The modern concept of a cell membrane is drawn from a long history of the science of cell membranes.
This lesson explores how our idea of a membrane surrounding a cell has changed over history, as well as our current understanding of how it functions.
The Earliest Cell Membrane Ideas
The tiniest unit of our biological selves, a cell, filled with cell fluid and surrounded by a thin membrane. This membrane keeps our cells intact, acts as a protective barrier, and is fluid enough to allow quite a bit of cell flexibility.But there was a time when scientists weren’t sure whether there even was a cell membrane.
Did cells just congeal together, held by some other force? If a cell membrane existed, how did cells transport things in an out of the cell itself? There isn’t one single person who discovered the cell membrane; rather, a number of people were able to describe the membrane in a long, rich history of cell membrane science.The story of the cell membrane as we understand it today begins in the seventeenth century, with the invention of the microscope by Robert Hooke. The very existence of cells was illuminated by the observation of the microscopic world. But it would take another two hundred years, in the early 1800s, until the boundary of the cell was thoroughly investigated.
By 1837, scientists Theodor Schwann and Matthias Schleiden had compared plant and animal cell boundaries. They described how the components of animal cells were limited in their movement by some kind of invisible barrier. What was this barrier? Was it a cell membrane of some sort?Cell membranes weren’t popular.
Many scientists thought that cells were just held together by surface tension, with the pulling of cell liquid together by adhesive forces. And a membrane was invisible, even under the microscope. The idea of an external boundary didn’t catch on again in earnest until the turn of the 20th century.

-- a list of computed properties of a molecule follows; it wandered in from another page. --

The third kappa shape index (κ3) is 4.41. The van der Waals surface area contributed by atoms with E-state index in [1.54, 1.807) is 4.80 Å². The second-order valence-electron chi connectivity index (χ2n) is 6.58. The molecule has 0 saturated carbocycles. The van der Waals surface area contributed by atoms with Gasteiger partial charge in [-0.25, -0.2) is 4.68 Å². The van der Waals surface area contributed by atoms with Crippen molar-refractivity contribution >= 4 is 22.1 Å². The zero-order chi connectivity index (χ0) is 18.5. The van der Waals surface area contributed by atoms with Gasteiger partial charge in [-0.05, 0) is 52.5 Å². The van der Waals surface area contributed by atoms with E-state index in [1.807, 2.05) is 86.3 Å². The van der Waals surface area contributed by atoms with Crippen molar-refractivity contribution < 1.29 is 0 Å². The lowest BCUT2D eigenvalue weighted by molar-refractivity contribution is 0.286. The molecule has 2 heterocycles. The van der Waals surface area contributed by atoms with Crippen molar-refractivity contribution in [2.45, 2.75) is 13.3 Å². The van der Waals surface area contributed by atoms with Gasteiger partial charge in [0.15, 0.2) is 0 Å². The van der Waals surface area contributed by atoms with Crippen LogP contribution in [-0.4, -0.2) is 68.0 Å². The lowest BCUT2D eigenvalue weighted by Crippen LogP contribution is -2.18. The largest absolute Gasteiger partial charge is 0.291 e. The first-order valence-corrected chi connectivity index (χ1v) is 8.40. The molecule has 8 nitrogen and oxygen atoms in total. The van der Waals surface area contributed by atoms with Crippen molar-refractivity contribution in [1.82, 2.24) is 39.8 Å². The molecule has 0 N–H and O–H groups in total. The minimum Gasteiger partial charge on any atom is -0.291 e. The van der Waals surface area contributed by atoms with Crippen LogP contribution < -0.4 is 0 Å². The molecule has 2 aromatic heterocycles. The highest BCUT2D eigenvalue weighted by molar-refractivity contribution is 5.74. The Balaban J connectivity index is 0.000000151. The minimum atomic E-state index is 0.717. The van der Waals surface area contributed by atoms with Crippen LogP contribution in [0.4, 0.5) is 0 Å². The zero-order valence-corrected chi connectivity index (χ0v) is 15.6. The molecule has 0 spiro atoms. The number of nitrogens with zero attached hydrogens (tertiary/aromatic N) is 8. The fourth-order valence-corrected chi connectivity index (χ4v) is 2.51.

Who Discovered The Cell Membrane?
Building on a long history of back-and-forth between invisible cell membranes and nonexistent cell membranes, the Dutch scientists E.
Gorter and F. Grendel made a genius breakthrough in 1925. They determined that the ratio of lipids, or fatty molecules that are insoluble in water, to the surface area of a cell was 2:1 in favor of lipids. It appeared that there were twice the amount of lipids needed to coat the surface of the cell.
Or, Gorter and Grendel postulated, the cell membrane was made up of a bilayer of lipids, two layers sandwiched together with the water-avoidant hydrophobic tails of the lipids touching one another. On either end of the lipid bilayer, water-loving hydrophilic heads of the lipids touched the internal cellular fluid and the external cellular fluid.Gorter and Grendel’s bilayer idea was revolutionary; they are credited with the first description of the cell membrane as a bilayer of lipids, and therefore, the discoverers of the cell membrane as we know it today.The back and forth about the nature of this phospholipid bilayer, a double layer of lipids sandwiched together and surrounding the cell, went on for several years. No one could quite figure out how this membrane functioned, even though it became increasingly clear that a membrane did exist.Studies through the 1940s on through the 1960s focused on how ions, or charged particles, charged compounds like sodium and potassium, moved across a cell’s membrane. Evidence was building that the phospholipid bilayer had to have something other than lipids within it in order to allow big molecules in and out of the cell.
The Fluid Mosaic Cell Membrane Model
Several studies in the 1960s pointed to the presence of proteins in the phospholipid bilayer, and by 1972, the scientists Singer and Nicolson developed a model that allowed the cell membrane to incorporate both of these biomolecules. This model, known as the fluid mosaic model, has been accepted since the 1970s for its strength in explaining how large and small molecules pass through the cell membrane. Take a look at the image below.